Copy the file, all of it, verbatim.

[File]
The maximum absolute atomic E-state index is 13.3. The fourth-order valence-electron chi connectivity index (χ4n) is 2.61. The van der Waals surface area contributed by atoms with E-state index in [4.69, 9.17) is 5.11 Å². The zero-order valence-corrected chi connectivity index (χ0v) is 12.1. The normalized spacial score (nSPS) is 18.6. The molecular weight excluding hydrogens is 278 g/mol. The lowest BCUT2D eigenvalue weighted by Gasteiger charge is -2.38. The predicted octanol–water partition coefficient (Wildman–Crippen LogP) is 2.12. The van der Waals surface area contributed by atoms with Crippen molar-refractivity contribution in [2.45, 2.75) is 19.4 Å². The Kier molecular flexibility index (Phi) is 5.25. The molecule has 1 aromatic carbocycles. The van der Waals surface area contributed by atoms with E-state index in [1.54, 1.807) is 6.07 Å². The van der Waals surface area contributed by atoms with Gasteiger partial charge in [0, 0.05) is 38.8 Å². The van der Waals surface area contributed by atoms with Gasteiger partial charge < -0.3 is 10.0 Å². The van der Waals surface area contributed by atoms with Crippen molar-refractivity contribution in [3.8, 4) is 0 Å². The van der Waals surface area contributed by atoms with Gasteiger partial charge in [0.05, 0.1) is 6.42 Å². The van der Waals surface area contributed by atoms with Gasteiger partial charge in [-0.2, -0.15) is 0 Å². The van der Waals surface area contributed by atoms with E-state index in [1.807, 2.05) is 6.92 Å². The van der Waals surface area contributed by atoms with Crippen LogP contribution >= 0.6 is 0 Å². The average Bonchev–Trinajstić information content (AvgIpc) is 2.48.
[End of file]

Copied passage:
The maximum absolute atomic E-state index is 13.3. The fourth-order valence-electron chi connectivity index (χ4n) is 2.61. The van der Waals surface area contributed by atoms with E-state index in [4.69, 9.17) is 5.11 Å². The zero-order valence-corrected chi connectivity index (χ0v) is 12.1. The normalized spacial score (nSPS) is 18.6. The molecular weight excluding hydrogens is 278 g/mol. The lowest BCUT2D eigenvalue weighted by Gasteiger charge is -2.38. The predicted octanol–water partition coefficient (Wildman–Crippen LogP) is 2.12. The van der Waals surface area contributed by atoms with Crippen molar-refractivity contribution in [2.45, 2.75) is 19.4 Å². The Kier molecular flexibility index (Phi) is 5.25. The molecule has 1 aromatic carbocycles. The van der Waals surface area contributed by atoms with E-state index in [1.54, 1.807) is 6.07 Å². The van der Waals surface area contributed by atoms with Gasteiger partial charge in [0, 0.05) is 38.8 Å². The van der Waals surface area contributed by atoms with Gasteiger partial charge < -0.3 is 10.0 Å². The van der Waals surface area contributed by atoms with Crippen molar-refractivity contribution in [3.8, 4) is 0 Å². The van der Waals surface area contributed by atoms with Gasteiger partial charge in [0.05, 0.1) is 6.42 Å². The van der Waals surface area contributed by atoms with Gasteiger partial charge in [-0.2, -0.15) is 0 Å². The van der Waals surface area contributed by atoms with E-state index in [1.807, 2.05) is 6.92 Å². The van der Waals surface area contributed by atoms with Crippen LogP contribution >= 0.6 is 0 Å². The average Bonchev–Trinajstić information content (AvgIpc) is 2.48.